And what makes all of this even more frustrating is that Germany is the biggest economy in Europe/NATO.
According to a report from German outlet DW.com, the army's "cutting edge" Puma tanks -- all of them -- are unusable and otherwise unfit for action:
The German military faced yet another PR disaster on Monday after reports emerged over the weekend that a training exercise involving one of its key weapons, the Puma tank, left not a single one operational.
The conservative opposition was quick to jump on the news as supposed evidence of Chancellor Olaf Scholz's mismanagement of the Bundeswehr, particularly under the control of Defense Minister Christine Lambrecht.
"It's a nightmare," Christian Democrat (CDU) parliamentary group leader Johann Wadephul told the ARD broadcaster. "The Puma is supposed to be a main weapon system of the German army. And if the Puma is not operational, then the army is not operational."
"The criticism from parliament is entirely justified," Lambrecht noted in a statement released Monday. "Our troops must be able to rely on weapon systems being robust and stable in combat."
She also said that she had commissioned the pertinent departments of the military, as well as the Puma's manufacturer, Krauss-Maffei Wegmann and Rheinmetall, to give her an analysis of what went wrong with the equipment by the end of December. Older Marder tanks will be utilized during upcoming NATO exercises, as had been planned.
"The highly complex Pumas, which cost €17 million ($18 million) each, took over a decade to develop," DW.com reported. "Originally green-lit in 2002, the tank was meant to replace the older Marders, which Germany has been using since the 1970s. But the Puma was plagued with technical issues, including a leaky roof hatch, restricted sight lines for the driver, and electronics issues. Even when completed in 2015, not all the Pumas could be used."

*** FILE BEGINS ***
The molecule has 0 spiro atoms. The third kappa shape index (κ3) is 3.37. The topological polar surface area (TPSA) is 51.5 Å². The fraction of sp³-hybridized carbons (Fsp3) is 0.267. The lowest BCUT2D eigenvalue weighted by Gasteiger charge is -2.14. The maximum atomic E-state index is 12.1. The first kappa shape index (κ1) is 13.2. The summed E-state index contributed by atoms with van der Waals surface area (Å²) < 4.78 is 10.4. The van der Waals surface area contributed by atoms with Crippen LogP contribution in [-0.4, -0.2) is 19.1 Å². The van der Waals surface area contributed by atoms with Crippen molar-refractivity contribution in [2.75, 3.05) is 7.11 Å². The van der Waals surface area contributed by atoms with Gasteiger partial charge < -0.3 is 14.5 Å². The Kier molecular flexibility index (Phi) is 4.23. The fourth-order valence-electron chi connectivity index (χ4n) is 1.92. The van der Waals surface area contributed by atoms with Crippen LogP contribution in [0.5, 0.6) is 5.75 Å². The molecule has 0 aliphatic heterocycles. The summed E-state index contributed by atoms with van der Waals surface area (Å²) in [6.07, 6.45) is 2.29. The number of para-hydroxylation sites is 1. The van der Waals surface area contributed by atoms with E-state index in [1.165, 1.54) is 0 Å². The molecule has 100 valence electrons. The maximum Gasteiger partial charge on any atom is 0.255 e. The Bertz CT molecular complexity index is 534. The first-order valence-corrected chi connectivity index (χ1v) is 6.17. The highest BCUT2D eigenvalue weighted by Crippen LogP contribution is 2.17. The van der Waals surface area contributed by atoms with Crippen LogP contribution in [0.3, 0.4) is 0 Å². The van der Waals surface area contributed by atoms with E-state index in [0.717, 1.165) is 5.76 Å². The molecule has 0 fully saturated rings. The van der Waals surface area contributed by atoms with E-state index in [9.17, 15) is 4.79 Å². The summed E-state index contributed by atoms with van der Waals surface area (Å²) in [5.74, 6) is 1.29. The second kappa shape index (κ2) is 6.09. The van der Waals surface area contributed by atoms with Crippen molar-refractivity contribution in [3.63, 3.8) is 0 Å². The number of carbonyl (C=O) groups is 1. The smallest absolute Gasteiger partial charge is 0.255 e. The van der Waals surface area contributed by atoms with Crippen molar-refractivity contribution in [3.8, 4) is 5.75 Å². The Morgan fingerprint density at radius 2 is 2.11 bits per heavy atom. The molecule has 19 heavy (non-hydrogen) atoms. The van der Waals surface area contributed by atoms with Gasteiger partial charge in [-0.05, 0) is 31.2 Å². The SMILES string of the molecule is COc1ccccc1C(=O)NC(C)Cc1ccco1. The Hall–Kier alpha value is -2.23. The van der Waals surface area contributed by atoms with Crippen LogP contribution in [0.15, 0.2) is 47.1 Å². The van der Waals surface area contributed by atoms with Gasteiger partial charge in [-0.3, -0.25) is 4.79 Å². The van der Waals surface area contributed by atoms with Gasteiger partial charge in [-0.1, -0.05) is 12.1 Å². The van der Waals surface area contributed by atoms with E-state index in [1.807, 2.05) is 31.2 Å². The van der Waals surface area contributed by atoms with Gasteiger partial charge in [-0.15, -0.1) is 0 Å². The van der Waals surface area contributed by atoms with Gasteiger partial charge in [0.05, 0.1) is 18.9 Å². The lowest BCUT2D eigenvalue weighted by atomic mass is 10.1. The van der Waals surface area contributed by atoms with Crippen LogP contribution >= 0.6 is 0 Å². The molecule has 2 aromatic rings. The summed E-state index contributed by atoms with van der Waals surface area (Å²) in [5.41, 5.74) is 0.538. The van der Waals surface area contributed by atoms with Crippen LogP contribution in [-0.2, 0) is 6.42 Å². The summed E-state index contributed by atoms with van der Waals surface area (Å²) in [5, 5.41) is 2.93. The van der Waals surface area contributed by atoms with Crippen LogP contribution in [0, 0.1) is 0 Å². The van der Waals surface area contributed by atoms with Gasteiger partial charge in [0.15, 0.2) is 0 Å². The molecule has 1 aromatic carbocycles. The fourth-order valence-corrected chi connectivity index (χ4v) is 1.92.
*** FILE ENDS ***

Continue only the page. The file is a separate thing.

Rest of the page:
Issues with the Puma tanks come on top of another problem: Recent reports in German media said that the remainder of the country's military is also in bad shape, including one that suggested the army only has enough ammunition to last for two days' worth of intense combat -- a fact that was leaked by defense sources, likely to spur German legislators to do something about it.
"If this is true (and such information cannot be confirmed, as it is a state secret), German ammunition supplies are well below the standards expected by NATO, which requires each member to have 30 days' worth of ammunition," the outlet reported. "To make up that shortfall alone, defense experts say Germany needs to invest another €20 - €30 billion."
Some German lawmakers were furious and are already demanding that something be done to correct the issue if, in fact, it is true.
"What I now expect from the arms industry is for capacities to be built up," Lars Klingbeil, leader of Scholz's center-left Social Democratic Party (SPD), told ARD in early December. "But to wait and say: Let's see what the politicians offer us — that's not an attitude with which we can reduce these deficits."
"If the German industry can't manage it … then we have to see what we can buy from abroad, for example, from other NATO partners," Klingbeil added.
That in and of itself is insulting, considering that Germany is a manufacturing powerhouse. But again, if a country's priorities are not in the area of defense, then it only makes sense the manufacturing sector for defense is lacking.
All of which come on top of Russia's invasion of Ukraine. Should Moscow pivot to a wider war in Europe, Germany won't be able to contribute much except excuses.